The meaning of stuff

5 min readAug 10
Chain link fence with taped sign “FREE” and arrow, boxes of junk below
Image by MoneyforCoffee from Pixabay

I have too much of it … and it has a hold on me

As we transition to retirement, my husband and I agree that we need to downsize. Get rid of stuff, stop buying stuff, pare down our belongings to the point where we can fit comfortably into a smaller single story “forever” home where we can age in place.

This is proving to be harder than we anticipated.

Much harder.

We have spent a lifetime learning from our parents, children of the Great Depression, who have far more money than they’ll ever spend and still search out bargains and do without. They are what the accountants call “net savers” — in their 80s and 90s, they spend less every month than they see in income from pensions, interest and dividends. Physical limitations restrict their activities, and they need very little “stuff” to facilitate day to day living.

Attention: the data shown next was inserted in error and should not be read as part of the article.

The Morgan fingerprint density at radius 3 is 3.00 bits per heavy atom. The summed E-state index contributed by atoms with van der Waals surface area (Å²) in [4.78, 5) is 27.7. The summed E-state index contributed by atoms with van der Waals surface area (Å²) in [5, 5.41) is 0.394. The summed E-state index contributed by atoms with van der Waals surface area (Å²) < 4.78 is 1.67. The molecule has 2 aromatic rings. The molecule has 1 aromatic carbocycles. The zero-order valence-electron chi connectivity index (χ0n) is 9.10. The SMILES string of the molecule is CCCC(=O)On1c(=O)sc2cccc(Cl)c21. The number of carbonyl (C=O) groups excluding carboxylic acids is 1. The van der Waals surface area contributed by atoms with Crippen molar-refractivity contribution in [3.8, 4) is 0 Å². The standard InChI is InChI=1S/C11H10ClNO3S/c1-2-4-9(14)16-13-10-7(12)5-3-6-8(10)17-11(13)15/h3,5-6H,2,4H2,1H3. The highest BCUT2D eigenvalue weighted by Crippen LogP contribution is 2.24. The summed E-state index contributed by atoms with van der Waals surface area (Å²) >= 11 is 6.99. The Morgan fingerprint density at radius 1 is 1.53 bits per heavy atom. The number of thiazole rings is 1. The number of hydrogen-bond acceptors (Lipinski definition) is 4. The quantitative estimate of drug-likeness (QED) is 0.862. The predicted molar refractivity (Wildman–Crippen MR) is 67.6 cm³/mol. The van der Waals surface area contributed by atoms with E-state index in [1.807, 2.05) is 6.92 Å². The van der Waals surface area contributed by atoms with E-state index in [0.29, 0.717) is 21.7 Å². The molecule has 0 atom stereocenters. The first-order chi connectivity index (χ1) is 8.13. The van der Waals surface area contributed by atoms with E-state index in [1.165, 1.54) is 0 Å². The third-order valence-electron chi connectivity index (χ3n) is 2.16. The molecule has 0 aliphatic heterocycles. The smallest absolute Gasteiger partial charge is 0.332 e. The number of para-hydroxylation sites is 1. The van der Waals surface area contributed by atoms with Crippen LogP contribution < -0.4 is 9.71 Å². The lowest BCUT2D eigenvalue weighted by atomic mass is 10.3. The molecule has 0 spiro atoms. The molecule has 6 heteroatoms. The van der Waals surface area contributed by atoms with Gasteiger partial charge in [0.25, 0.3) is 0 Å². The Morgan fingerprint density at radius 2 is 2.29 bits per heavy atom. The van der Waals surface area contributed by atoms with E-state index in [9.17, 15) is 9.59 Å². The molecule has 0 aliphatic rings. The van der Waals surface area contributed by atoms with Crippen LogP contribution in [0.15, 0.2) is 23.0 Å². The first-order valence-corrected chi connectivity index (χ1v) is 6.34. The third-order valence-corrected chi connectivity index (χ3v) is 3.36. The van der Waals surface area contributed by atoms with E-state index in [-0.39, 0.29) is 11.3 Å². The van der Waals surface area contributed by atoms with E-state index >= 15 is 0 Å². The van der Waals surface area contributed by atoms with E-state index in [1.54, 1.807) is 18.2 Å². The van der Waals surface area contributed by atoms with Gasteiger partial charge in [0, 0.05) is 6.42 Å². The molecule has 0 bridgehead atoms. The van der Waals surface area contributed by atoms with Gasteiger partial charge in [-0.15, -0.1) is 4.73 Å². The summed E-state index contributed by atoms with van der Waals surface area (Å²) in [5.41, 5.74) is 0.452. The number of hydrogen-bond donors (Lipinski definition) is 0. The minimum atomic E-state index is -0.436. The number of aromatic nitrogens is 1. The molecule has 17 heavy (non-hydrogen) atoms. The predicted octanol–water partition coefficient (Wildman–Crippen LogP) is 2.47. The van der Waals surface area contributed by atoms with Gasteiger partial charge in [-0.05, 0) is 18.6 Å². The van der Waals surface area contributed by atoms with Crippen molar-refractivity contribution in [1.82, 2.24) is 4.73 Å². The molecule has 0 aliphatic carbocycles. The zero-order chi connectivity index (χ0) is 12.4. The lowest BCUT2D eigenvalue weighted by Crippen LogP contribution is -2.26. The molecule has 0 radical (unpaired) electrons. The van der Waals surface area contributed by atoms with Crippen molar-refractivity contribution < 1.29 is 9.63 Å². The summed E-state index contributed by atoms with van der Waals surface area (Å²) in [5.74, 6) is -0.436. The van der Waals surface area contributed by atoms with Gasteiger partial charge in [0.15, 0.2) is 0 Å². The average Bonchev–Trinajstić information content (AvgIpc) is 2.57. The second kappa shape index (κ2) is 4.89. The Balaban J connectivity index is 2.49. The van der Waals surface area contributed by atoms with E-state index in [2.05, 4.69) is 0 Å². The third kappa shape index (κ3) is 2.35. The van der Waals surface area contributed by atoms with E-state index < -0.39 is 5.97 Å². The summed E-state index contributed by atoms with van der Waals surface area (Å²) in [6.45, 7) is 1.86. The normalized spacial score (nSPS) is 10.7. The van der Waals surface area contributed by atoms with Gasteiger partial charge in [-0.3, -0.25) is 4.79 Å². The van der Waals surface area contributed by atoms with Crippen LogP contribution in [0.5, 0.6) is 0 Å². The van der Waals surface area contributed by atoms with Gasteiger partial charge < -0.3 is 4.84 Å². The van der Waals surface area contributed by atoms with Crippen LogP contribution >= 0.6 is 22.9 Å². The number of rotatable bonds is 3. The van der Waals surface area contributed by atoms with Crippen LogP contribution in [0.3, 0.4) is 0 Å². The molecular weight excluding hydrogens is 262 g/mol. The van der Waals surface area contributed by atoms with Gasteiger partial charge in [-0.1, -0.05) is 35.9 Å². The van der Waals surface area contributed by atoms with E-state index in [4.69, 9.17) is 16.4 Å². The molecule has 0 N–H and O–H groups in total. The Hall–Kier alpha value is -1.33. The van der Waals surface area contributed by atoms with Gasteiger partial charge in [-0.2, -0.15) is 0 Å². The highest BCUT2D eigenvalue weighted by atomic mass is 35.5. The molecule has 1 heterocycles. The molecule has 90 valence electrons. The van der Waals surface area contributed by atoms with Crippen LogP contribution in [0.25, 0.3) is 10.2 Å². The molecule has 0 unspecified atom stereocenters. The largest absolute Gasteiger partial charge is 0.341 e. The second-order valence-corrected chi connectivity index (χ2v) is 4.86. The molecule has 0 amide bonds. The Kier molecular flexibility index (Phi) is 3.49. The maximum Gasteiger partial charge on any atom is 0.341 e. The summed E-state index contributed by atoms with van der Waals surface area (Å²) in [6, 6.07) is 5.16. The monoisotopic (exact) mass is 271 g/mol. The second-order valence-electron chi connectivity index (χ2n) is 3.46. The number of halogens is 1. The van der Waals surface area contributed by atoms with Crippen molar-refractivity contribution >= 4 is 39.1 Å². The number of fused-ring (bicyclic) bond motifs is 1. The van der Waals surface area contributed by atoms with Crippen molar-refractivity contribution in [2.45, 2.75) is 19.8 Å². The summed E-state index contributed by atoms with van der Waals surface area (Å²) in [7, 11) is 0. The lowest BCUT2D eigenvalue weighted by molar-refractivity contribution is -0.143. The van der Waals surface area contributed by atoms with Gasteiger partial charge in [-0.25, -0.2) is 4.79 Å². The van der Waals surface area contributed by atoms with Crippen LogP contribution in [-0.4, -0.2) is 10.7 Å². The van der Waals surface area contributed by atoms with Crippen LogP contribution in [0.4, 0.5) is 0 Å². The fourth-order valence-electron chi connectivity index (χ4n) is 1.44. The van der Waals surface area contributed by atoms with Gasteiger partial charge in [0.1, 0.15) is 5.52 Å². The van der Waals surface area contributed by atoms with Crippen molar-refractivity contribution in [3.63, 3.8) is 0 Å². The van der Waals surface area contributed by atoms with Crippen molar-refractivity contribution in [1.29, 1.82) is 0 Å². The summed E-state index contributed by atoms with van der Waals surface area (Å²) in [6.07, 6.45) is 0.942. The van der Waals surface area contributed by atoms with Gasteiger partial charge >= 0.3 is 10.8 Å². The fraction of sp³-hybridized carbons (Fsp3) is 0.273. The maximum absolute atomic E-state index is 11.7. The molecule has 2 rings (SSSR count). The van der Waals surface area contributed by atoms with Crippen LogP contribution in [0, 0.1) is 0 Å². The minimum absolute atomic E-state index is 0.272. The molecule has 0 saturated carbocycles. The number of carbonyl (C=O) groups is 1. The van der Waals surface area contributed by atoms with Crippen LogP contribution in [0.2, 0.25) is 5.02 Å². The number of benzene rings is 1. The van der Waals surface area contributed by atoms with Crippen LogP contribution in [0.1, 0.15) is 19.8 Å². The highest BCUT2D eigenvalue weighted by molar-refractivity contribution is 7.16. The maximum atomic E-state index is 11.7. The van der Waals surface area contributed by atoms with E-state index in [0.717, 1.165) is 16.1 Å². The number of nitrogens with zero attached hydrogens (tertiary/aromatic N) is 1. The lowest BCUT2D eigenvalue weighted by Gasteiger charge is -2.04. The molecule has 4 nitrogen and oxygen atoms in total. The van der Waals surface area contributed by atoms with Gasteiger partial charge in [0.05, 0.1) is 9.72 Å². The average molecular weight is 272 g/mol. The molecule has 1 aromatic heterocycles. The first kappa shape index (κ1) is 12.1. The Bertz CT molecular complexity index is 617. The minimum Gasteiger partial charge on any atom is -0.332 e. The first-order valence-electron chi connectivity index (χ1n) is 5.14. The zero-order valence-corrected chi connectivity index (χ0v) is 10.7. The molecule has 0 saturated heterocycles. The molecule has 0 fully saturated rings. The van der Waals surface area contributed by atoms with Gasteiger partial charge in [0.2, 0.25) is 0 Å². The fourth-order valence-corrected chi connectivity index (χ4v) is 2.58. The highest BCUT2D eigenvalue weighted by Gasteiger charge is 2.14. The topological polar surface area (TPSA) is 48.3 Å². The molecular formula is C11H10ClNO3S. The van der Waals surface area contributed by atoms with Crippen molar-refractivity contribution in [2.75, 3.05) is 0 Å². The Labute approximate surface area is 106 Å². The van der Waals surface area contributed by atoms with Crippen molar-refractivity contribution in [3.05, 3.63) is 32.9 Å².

Our visits now often include being on the receiving end of hand-me-downs, frequently with an accompanying story of the item’s provenance and intrinsic value. We bring these treasures home, shake our heads, and insist that we won’t be like that.

And yet, here I stand in front of a box labelled “sewing”. It’s full of odd buttons; bias binding; rickrack; underwires; zippers; fabric scraps; specialty needles and pins; and innumerable other bits and pieces that MIGHT BE USEFUL some day for a mending or needlework project. It sits in the cupboard beside a box marked “patterns and new fabric”. And mending aside, I haven’t done any substantial sewing in the last decade (unless you count a brief burst of fabric mask-making during the pandemic).

Sepia toned image of antique car in a garage full of old tools and parts
Image by Pexels from Pixabay

My husband’s workshop reflects the same mindset. Boxes, bags and miscellaneous containers are bursting with parts, fixtures, nails and screws, bolts and brackets, hinges and other things that you probably need a Y chromosome to identify. Four socket sets. A plastic bin full of telecommunications wires, splitters and connectors for systems no longer in use in these wireless days. But they MIGHT BE USEFUL some day.

A lot of this is the result of inheritance. When an elderly uncle died, his tools came to us…


Recreational writer, collector of antique corkscrews, urban gardener and management consultant to social profit organizations. Proudly Canadian.